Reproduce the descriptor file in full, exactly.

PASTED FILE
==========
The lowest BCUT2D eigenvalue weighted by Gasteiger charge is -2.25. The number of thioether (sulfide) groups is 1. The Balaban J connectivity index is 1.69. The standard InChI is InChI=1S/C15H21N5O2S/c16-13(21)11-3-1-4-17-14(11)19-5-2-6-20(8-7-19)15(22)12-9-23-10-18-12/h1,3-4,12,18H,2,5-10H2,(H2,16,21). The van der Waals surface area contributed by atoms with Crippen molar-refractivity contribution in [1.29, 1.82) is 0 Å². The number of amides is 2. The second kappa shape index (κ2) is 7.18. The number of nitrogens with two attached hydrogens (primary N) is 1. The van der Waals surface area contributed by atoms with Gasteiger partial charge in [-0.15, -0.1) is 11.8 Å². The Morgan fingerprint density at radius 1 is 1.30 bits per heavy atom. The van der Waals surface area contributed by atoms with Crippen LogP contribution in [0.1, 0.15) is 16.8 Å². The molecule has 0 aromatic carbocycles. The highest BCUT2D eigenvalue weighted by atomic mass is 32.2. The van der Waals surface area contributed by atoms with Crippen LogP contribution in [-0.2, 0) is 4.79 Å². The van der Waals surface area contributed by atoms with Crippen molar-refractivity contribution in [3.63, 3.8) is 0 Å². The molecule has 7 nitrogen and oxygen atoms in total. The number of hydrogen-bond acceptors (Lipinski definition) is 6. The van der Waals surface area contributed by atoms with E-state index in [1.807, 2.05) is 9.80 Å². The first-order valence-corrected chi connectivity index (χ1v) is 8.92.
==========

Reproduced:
The lowest BCUT2D eigenvalue weighted by Gasteiger charge is -2.25. The number of thioether (sulfide) groups is 1. The Balaban J connectivity index is 1.69. The standard InChI is InChI=1S/C15H21N5O2S/c16-13(21)11-3-1-4-17-14(11)19-5-2-6-20(8-7-19)15(22)12-9-23-10-18-12/h1,3-4,12,18H,2,5-10H2,(H2,16,21). The van der Waals surface area contributed by atoms with Crippen molar-refractivity contribution in [1.29, 1.82) is 0 Å². The number of amides is 2. The second kappa shape index (κ2) is 7.18. The number of nitrogens with two attached hydrogens (primary N) is 1. The van der Waals surface area contributed by atoms with Gasteiger partial charge in [-0.15, -0.1) is 11.8 Å². The Morgan fingerprint density at radius 1 is 1.30 bits per heavy atom. The van der Waals surface area contributed by atoms with Crippen LogP contribution in [0.1, 0.15) is 16.8 Å². The molecule has 0 aromatic carbocycles. The highest BCUT2D eigenvalue weighted by atomic mass is 32.2. The van der Waals surface area contributed by atoms with Crippen LogP contribution in [-0.2, 0) is 4.79 Å². The van der Waals surface area contributed by atoms with Crippen molar-refractivity contribution in [3.63, 3.8) is 0 Å². The molecule has 7 nitrogen and oxygen atoms in total. The number of hydrogen-bond acceptors (Lipinski definition) is 6. The van der Waals surface area contributed by atoms with E-state index in [1.807, 2.05) is 9.80 Å². The first-order valence-corrected chi connectivity index (χ1v) is 8.92.